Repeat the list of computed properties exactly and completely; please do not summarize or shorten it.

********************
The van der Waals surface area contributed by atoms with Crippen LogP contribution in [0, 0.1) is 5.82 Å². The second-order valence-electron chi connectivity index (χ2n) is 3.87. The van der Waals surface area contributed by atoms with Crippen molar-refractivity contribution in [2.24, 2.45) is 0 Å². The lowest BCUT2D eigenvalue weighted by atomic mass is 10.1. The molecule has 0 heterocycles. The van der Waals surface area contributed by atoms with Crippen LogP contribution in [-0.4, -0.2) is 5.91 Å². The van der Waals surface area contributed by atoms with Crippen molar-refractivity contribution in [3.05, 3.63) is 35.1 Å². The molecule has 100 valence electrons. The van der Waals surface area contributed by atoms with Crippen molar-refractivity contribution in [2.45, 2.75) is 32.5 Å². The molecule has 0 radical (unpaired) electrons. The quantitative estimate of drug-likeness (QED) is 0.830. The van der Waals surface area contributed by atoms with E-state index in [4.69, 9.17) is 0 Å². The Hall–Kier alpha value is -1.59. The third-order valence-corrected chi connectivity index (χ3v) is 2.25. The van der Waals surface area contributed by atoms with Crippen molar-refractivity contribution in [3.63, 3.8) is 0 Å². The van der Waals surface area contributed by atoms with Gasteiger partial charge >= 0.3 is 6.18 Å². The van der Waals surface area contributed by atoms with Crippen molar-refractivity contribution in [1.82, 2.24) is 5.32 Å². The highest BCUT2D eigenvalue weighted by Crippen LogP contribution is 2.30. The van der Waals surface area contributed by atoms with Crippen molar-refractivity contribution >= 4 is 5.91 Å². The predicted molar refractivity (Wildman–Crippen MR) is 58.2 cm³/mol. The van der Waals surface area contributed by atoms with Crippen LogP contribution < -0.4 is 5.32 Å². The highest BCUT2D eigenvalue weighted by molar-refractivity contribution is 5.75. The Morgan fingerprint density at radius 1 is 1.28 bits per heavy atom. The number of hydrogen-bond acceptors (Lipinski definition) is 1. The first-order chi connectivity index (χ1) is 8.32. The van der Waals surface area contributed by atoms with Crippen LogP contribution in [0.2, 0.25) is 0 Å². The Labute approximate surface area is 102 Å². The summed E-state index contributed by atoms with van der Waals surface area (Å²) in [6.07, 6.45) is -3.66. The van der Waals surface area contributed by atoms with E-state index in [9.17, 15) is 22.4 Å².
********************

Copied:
The van der Waals surface area contributed by atoms with Crippen LogP contribution in [0, 0.1) is 5.82 Å². The second-order valence-electron chi connectivity index (χ2n) is 3.87. The van der Waals surface area contributed by atoms with Crippen molar-refractivity contribution in [2.24, 2.45) is 0 Å². The lowest BCUT2D eigenvalue weighted by atomic mass is 10.1. The molecule has 0 heterocycles. The van der Waals surface area contributed by atoms with Crippen LogP contribution in [-0.4, -0.2) is 5.91 Å². The van der Waals surface area contributed by atoms with Crippen molar-refractivity contribution in [3.05, 3.63) is 35.1 Å². The molecule has 100 valence electrons. The van der Waals surface area contributed by atoms with Crippen molar-refractivity contribution in [2.45, 2.75) is 32.5 Å². The molecule has 0 radical (unpaired) electrons. The quantitative estimate of drug-likeness (QED) is 0.830. The van der Waals surface area contributed by atoms with E-state index in [4.69, 9.17) is 0 Å². The Hall–Kier alpha value is -1.59. The third-order valence-corrected chi connectivity index (χ3v) is 2.25. The van der Waals surface area contributed by atoms with Crippen molar-refractivity contribution in [3.63, 3.8) is 0 Å². The van der Waals surface area contributed by atoms with Gasteiger partial charge >= 0.3 is 6.18 Å². The van der Waals surface area contributed by atoms with Crippen molar-refractivity contribution in [1.82, 2.24) is 5.32 Å². The highest BCUT2D eigenvalue weighted by Crippen LogP contribution is 2.30. The van der Waals surface area contributed by atoms with Crippen molar-refractivity contribution >= 4 is 5.91 Å². The predicted molar refractivity (Wildman–Crippen MR) is 58.2 cm³/mol. The van der Waals surface area contributed by atoms with Crippen LogP contribution < -0.4 is 5.32 Å². The highest BCUT2D eigenvalue weighted by molar-refractivity contribution is 5.75. The Morgan fingerprint density at radius 1 is 1.28 bits per heavy atom. The number of hydrogen-bond acceptors (Lipinski definition) is 1. The first-order chi connectivity index (χ1) is 8.32. The van der Waals surface area contributed by atoms with Crippen LogP contribution in [0.2, 0.25) is 0 Å². The Labute approximate surface area is 102 Å². The summed E-state index contributed by atoms with van der Waals surface area (Å²) in [6.07, 6.45) is -3.66. The van der Waals surface area contributed by atoms with E-state index in [9.17, 15) is 22.4 Å².